The Kirkup Report Provides yet Another Worrying Insight into the Mismanagement of a Major NHS Trust

The Kirkup report provides yet another worrying insight into the mismanagement of a major NHS Trust.

In striving to achieve Foundation Trust status, the health bosses committed to cut expenditure by 15% year on year. This lead to patients suffering avoidable harm, including severe bedsores (down to the bone), the wrong teeth being pulled out, and, in HMP Liverpool, lives were unnecessarily lost.

Patient safety was compromised – when staff and patients raised concerns, they were met by a culture of denial from the Trust bosses. In some instances staff were bullied and harassed – a culture of fear was created, and nothing was learnt from mistakes that were being made.

We do have a duty of candour in this country – it is a statutory duty to be open and honest with patients and families when something goes wrong that appears to have caused or could lead to significant harm in the future.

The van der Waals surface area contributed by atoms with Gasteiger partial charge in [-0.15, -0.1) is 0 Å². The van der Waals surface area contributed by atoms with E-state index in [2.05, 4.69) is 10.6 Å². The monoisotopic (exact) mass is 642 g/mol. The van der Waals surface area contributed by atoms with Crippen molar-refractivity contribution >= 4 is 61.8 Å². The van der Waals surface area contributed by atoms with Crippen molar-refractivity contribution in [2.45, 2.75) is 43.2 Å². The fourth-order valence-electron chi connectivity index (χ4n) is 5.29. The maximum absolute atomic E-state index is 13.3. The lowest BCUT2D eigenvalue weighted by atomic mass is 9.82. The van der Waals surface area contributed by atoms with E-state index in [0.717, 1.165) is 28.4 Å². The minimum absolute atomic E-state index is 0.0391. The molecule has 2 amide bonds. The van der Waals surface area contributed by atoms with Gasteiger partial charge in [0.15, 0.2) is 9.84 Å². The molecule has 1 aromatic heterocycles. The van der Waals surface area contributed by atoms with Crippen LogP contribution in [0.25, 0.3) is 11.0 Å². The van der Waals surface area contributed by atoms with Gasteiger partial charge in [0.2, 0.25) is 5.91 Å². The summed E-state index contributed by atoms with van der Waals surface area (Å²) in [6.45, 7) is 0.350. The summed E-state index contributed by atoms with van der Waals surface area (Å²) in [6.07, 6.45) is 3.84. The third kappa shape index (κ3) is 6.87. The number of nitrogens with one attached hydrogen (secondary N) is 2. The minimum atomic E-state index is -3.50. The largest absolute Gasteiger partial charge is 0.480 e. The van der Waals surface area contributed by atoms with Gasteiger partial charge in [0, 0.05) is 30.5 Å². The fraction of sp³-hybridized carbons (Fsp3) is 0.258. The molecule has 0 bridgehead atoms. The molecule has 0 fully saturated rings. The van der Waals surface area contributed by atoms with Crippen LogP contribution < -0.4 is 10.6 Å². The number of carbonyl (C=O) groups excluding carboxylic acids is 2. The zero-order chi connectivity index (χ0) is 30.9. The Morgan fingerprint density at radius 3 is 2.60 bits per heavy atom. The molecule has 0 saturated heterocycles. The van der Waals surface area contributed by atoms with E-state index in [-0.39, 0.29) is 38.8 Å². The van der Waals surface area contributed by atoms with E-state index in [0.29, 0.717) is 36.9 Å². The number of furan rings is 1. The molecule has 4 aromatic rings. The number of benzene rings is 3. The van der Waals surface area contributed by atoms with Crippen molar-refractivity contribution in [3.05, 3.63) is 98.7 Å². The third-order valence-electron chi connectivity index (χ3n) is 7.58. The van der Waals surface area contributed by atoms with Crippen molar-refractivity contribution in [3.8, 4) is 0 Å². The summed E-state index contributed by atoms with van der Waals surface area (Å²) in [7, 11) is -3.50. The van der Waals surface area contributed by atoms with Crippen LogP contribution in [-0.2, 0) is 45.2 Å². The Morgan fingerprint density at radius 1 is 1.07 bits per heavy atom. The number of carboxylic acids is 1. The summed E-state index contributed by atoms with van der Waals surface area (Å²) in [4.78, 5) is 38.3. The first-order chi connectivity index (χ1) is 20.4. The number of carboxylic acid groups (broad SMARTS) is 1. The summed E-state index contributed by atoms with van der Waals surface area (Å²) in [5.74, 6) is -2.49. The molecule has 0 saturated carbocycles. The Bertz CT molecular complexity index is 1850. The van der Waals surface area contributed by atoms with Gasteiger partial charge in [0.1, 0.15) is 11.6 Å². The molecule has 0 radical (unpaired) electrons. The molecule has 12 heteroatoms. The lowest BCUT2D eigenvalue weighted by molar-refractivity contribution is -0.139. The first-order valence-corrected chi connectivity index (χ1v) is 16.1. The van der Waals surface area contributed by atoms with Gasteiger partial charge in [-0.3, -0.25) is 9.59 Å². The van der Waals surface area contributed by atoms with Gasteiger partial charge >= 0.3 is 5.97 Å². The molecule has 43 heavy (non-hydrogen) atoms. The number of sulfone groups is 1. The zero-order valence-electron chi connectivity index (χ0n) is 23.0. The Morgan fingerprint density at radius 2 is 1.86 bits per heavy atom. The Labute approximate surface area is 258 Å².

It applies to all health and social care organisations registered with the regulator (Care Quality Commission in England), and has done so since November 2014  for all NHS bodies) and April 2015 for all other organisations.

This means that an organisation must tell you about an incident where the care or treatment may have gone wrong, which appears to have caused significant harm or has the potential to result in significant harm in the future.

If they fail to do so, they could face regulatory action from the CQC, and, in persistent cases, even criminal prosecution.

It is hoped this duty will make what happened both in Liverpool, and of course mid-Staffs, a story of the past. But the early signs are not encouraging. Despite this law having been in force over 3 years, I, as a clinical negligence lawyer acting on behalf of claimants, haven’t seen any evidence from my current caseload that this duty is being observed.

Far too many of my clients, injured by medical mistakes, have had to seek legal advice because they are not told about when something has gone wrong, and are not told what if any action will be taken to prevent such a mistake being made again.

If the NHS is truly going to become “an organization with a memory” it needs to ensure that it encourages an open and honest culture, where patient safety is always the first priority.

About the Author

Robert Rose

Robert Rose

Head of Clinical Negligence